The biggest thing, though, is to read what they're selling. Familiarize yourself with their lines, their themes, their content (i.e., how graphic is the sex? how much kink? etc.). Write and submit accordingly.

Also, a lot of epubs will mention in their submission guidelines that they're especially looking for a particular subgenre. Steampunk is in high demand at a few places right now. Some are really hard up for hetero stories. Others want as much gay as they can get their hands on. Futuristic sounds like it's going to be in-demand soon too. Mix and match a little...if they're looking for gay and steampunk, write gay steampunk. If they want shapeshifters, BDSM, and beach sex, then write about shapeshifters having kinky sex on the beach. You get the idea.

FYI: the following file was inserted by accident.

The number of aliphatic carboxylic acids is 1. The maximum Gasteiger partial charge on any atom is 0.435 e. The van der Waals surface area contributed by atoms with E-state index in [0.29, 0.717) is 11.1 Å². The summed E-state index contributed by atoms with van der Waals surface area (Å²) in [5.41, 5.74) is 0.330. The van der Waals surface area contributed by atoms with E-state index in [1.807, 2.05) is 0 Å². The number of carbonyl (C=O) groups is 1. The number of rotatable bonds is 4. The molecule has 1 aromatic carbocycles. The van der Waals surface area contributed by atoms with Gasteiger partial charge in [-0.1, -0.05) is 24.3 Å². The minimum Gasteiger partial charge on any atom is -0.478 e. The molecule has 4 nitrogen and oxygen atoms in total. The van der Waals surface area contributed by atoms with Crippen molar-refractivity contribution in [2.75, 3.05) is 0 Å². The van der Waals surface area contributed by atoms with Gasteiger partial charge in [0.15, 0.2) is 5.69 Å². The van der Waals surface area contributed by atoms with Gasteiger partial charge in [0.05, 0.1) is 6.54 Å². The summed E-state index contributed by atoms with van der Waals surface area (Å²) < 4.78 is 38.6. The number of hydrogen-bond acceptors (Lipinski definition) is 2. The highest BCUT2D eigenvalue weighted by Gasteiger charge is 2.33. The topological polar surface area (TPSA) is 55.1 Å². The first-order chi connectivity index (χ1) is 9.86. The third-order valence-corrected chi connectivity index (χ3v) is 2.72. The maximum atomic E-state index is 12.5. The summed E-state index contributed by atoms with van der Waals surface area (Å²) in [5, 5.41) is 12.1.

If you think I'm kidding about the mixing/matching subgenres, I'm speaking from personal experience: I write mostly contemporary, both gay and straight, with varying degrees of heat/kink/drama/comedy/etc. I subbed to one publisher, and the editor came back with, "I like your writing, but I'm not feeling the story. Do you have anything else?" As it happened, I had another one waiting in the wings, so I subbed that. Again, she liked it, but this time just didn't think it would be a big seller. She also commented, "I think I'm aiming more toward M/M right now." To which I responded, "Well, funny you should mention that...", and subbed her a M/M book I had just finished. She bought it. During the course of a conversation, she mentioned that gay and menage books were really big, so I (half-jokingly) asked if she'd buy a gay menage book. Why yes, said she, a gay menage book would be AWESOME. I outlined it, wrote that little bastard in about 2 weeks, and submitted it. She bought that one too. This entire process, from the first submission to the second contract, went down in about 3 months. The books went on to be two of my bestsellers, and she's bought three additional books from me since then (one of which was a result of "Hmm, I see gay, BDSM, and menage are all popular...here's a gay BDSM menage story."). Moral to the story? Be flexible and open to writing new things, and it never hurts to ask.